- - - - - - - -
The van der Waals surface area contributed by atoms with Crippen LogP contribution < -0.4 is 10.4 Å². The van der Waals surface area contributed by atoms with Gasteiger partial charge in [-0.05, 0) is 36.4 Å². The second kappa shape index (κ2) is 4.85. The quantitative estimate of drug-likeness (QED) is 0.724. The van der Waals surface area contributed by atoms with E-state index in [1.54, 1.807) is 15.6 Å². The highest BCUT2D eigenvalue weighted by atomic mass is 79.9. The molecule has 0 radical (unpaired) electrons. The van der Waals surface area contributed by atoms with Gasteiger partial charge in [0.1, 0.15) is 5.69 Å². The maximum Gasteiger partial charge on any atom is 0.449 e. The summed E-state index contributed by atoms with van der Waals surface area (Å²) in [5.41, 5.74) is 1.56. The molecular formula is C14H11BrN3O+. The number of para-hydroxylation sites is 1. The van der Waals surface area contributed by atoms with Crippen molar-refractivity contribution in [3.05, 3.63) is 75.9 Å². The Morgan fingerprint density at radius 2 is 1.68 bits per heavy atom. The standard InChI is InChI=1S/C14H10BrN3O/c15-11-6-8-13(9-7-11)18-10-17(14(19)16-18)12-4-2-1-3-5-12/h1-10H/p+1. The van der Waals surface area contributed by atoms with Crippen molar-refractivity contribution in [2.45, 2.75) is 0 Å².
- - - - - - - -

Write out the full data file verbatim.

The van der Waals surface area contributed by atoms with Crippen LogP contribution < -0.4 is 10.4 Å². The van der Waals surface area contributed by atoms with Gasteiger partial charge in [-0.05, 0) is 36.4 Å². The second kappa shape index (κ2) is 4.85. The quantitative estimate of drug-likeness (QED) is 0.724. The van der Waals surface area contributed by atoms with E-state index in [1.54, 1.807) is 15.6 Å². The highest BCUT2D eigenvalue weighted by atomic mass is 79.9. The molecule has 0 radical (unpaired) electrons. The van der Waals surface area contributed by atoms with Gasteiger partial charge in [0.1, 0.15) is 5.69 Å². The maximum Gasteiger partial charge on any atom is 0.449 e. The summed E-state index contributed by atoms with van der Waals surface area (Å²) in [5.41, 5.74) is 1.56. The molecular formula is C14H11BrN3O+. The number of para-hydroxylation sites is 1. The van der Waals surface area contributed by atoms with Crippen molar-refractivity contribution in [3.05, 3.63) is 75.9 Å². The Morgan fingerprint density at radius 2 is 1.68 bits per heavy atom. The standard InChI is InChI=1S/C14H10BrN3O/c15-11-6-8-13(9-7-11)18-10-17(14(19)16-18)12-4-2-1-3-5-12/h1-10H/p+1. The van der Waals surface area contributed by atoms with Crippen molar-refractivity contribution in [2.45, 2.75) is 0 Å².